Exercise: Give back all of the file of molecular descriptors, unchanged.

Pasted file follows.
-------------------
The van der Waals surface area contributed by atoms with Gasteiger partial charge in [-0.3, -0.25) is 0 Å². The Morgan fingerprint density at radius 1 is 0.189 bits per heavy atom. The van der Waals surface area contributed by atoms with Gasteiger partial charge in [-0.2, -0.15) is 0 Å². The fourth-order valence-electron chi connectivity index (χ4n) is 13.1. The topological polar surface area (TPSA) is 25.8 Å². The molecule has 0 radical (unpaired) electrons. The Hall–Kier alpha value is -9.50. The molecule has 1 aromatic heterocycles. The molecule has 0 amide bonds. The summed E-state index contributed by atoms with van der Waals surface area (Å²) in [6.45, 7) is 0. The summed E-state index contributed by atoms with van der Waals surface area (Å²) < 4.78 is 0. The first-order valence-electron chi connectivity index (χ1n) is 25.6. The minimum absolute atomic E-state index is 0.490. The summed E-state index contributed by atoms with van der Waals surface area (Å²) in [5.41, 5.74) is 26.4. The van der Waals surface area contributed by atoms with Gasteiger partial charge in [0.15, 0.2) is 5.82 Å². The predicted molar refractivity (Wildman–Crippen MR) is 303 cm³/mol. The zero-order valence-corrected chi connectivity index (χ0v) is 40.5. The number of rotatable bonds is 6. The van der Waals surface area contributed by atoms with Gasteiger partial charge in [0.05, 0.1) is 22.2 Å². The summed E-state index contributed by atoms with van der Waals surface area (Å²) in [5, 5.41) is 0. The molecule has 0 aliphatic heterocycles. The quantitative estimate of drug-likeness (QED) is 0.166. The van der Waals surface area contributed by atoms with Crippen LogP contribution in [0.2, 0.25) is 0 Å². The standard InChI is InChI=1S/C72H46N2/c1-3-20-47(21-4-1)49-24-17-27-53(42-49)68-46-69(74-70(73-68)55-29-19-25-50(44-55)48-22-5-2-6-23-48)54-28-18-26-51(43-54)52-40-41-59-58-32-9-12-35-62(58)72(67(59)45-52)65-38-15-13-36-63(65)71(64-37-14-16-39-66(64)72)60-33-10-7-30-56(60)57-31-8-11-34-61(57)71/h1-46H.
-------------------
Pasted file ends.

The van der Waals surface area contributed by atoms with Gasteiger partial charge in [-0.3, -0.25) is 0 Å². The Morgan fingerprint density at radius 1 is 0.189 bits per heavy atom. The van der Waals surface area contributed by atoms with Gasteiger partial charge in [-0.2, -0.15) is 0 Å². The fourth-order valence-electron chi connectivity index (χ4n) is 13.1. The topological polar surface area (TPSA) is 25.8 Å². The molecule has 0 radical (unpaired) electrons. The Hall–Kier alpha value is -9.50. The molecule has 1 aromatic heterocycles. The molecule has 0 amide bonds. The summed E-state index contributed by atoms with van der Waals surface area (Å²) in [6.45, 7) is 0. The summed E-state index contributed by atoms with van der Waals surface area (Å²) < 4.78 is 0. The first-order valence-electron chi connectivity index (χ1n) is 25.6. The minimum absolute atomic E-state index is 0.490. The summed E-state index contributed by atoms with van der Waals surface area (Å²) in [5.41, 5.74) is 26.4. The van der Waals surface area contributed by atoms with Gasteiger partial charge in [0.15, 0.2) is 5.82 Å². The predicted molar refractivity (Wildman–Crippen MR) is 303 cm³/mol. The zero-order valence-corrected chi connectivity index (χ0v) is 40.5. The number of rotatable bonds is 6. The van der Waals surface area contributed by atoms with Gasteiger partial charge in [0.05, 0.1) is 22.2 Å². The summed E-state index contributed by atoms with van der Waals surface area (Å²) in [5, 5.41) is 0. The molecule has 0 aliphatic heterocycles. The quantitative estimate of drug-likeness (QED) is 0.166. The van der Waals surface area contributed by atoms with Crippen LogP contribution in [0.2, 0.25) is 0 Å². The standard InChI is InChI=1S/C72H46N2/c1-3-20-47(21-4-1)49-24-17-27-53(42-49)68-46-69(74-70(73-68)55-29-19-25-50(44-55)48-22-5-2-6-23-48)54-28-18-26-51(43-54)52-40-41-59-58-32-9-12-35-62(58)72(67(59)45-52)65-38-15-13-36-63(65)71(64-37-14-16-39-66(64)72)60-33-10-7-30-56(60)57-31-8-11-34-61(57)71/h1-46H.